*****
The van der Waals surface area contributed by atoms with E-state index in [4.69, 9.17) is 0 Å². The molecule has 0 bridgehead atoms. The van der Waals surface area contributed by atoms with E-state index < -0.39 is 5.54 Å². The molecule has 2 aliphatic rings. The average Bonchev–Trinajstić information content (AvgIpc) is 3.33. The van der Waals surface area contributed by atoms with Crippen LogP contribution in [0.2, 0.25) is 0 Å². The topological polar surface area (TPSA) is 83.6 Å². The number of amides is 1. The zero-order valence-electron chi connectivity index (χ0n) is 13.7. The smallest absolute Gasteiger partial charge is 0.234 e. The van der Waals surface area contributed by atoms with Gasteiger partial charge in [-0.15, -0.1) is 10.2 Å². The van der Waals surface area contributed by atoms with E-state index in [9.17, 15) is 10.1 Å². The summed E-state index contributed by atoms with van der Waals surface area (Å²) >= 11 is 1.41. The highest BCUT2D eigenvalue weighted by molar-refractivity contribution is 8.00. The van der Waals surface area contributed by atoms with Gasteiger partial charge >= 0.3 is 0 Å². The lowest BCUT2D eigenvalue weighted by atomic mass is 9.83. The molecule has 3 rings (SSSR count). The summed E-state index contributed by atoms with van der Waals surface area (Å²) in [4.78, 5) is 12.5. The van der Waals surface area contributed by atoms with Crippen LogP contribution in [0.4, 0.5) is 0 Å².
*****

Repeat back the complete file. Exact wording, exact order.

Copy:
The van der Waals surface area contributed by atoms with E-state index in [4.69, 9.17) is 0 Å². The molecule has 0 bridgehead atoms. The van der Waals surface area contributed by atoms with E-state index < -0.39 is 5.54 Å². The molecule has 2 aliphatic rings. The average Bonchev–Trinajstić information content (AvgIpc) is 3.33. The van der Waals surface area contributed by atoms with Crippen LogP contribution in [0.2, 0.25) is 0 Å². The topological polar surface area (TPSA) is 83.6 Å². The number of amides is 1. The zero-order valence-electron chi connectivity index (χ0n) is 13.7. The smallest absolute Gasteiger partial charge is 0.234 e. The van der Waals surface area contributed by atoms with Gasteiger partial charge in [-0.15, -0.1) is 10.2 Å². The van der Waals surface area contributed by atoms with E-state index in [9.17, 15) is 10.1 Å². The summed E-state index contributed by atoms with van der Waals surface area (Å²) >= 11 is 1.41. The highest BCUT2D eigenvalue weighted by molar-refractivity contribution is 8.00. The van der Waals surface area contributed by atoms with Gasteiger partial charge >= 0.3 is 0 Å². The lowest BCUT2D eigenvalue weighted by atomic mass is 9.83. The molecule has 3 rings (SSSR count). The summed E-state index contributed by atoms with van der Waals surface area (Å²) in [4.78, 5) is 12.5. The van der Waals surface area contributed by atoms with Crippen LogP contribution in [0.4, 0.5) is 0 Å².